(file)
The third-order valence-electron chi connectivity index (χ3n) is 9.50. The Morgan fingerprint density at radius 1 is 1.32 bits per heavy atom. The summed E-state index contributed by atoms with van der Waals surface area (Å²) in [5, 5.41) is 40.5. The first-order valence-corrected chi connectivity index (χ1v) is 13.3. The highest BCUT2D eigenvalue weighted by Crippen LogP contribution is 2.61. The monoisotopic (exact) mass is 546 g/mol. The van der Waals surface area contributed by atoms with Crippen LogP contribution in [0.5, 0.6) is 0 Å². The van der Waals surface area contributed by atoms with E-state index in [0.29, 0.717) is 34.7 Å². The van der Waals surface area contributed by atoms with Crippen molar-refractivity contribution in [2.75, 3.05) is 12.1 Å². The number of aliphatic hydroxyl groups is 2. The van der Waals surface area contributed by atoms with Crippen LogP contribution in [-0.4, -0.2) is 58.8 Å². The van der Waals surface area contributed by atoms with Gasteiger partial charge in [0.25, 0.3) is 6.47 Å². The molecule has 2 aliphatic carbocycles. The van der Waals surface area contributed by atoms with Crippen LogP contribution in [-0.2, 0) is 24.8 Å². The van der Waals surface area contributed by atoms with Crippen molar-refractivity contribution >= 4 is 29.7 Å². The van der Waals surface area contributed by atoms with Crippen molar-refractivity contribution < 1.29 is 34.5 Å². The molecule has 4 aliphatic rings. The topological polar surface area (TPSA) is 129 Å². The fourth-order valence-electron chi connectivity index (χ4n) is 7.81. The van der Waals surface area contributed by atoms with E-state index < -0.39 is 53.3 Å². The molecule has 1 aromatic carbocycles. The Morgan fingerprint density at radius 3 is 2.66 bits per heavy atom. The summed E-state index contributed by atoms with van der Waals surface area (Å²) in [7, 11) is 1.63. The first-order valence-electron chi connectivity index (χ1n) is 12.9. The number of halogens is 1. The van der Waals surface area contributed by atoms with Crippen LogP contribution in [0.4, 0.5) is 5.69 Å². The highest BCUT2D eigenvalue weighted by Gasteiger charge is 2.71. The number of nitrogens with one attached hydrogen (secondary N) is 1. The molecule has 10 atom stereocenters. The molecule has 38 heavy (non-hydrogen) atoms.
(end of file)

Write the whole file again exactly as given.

The third-order valence-electron chi connectivity index (χ3n) is 9.50. The Morgan fingerprint density at radius 1 is 1.32 bits per heavy atom. The summed E-state index contributed by atoms with van der Waals surface area (Å²) in [5, 5.41) is 40.5. The first-order valence-corrected chi connectivity index (χ1v) is 13.3. The highest BCUT2D eigenvalue weighted by Crippen LogP contribution is 2.61. The monoisotopic (exact) mass is 546 g/mol. The van der Waals surface area contributed by atoms with Crippen LogP contribution in [0.5, 0.6) is 0 Å². The van der Waals surface area contributed by atoms with E-state index in [0.29, 0.717) is 34.7 Å². The van der Waals surface area contributed by atoms with Crippen molar-refractivity contribution in [2.75, 3.05) is 12.1 Å². The number of aliphatic hydroxyl groups is 2. The van der Waals surface area contributed by atoms with Crippen LogP contribution in [-0.4, -0.2) is 58.8 Å². The van der Waals surface area contributed by atoms with Gasteiger partial charge in [0.25, 0.3) is 6.47 Å². The molecule has 2 aliphatic carbocycles. The van der Waals surface area contributed by atoms with Crippen LogP contribution in [-0.2, 0) is 24.8 Å². The van der Waals surface area contributed by atoms with Crippen molar-refractivity contribution >= 4 is 29.7 Å². The van der Waals surface area contributed by atoms with Crippen molar-refractivity contribution < 1.29 is 34.5 Å². The molecule has 4 aliphatic rings. The topological polar surface area (TPSA) is 129 Å². The fourth-order valence-electron chi connectivity index (χ4n) is 7.81. The van der Waals surface area contributed by atoms with E-state index < -0.39 is 53.3 Å². The molecule has 1 aromatic carbocycles. The Morgan fingerprint density at radius 3 is 2.66 bits per heavy atom. The summed E-state index contributed by atoms with van der Waals surface area (Å²) in [7, 11) is 1.63. The first-order valence-electron chi connectivity index (χ1n) is 12.9. The number of halogens is 1. The van der Waals surface area contributed by atoms with Crippen LogP contribution in [0.4, 0.5) is 5.69 Å². The highest BCUT2D eigenvalue weighted by Gasteiger charge is 2.71. The number of nitrogens with one attached hydrogen (secondary N) is 1. The molecule has 10 atom stereocenters. The molecule has 38 heavy (non-hydrogen) atoms.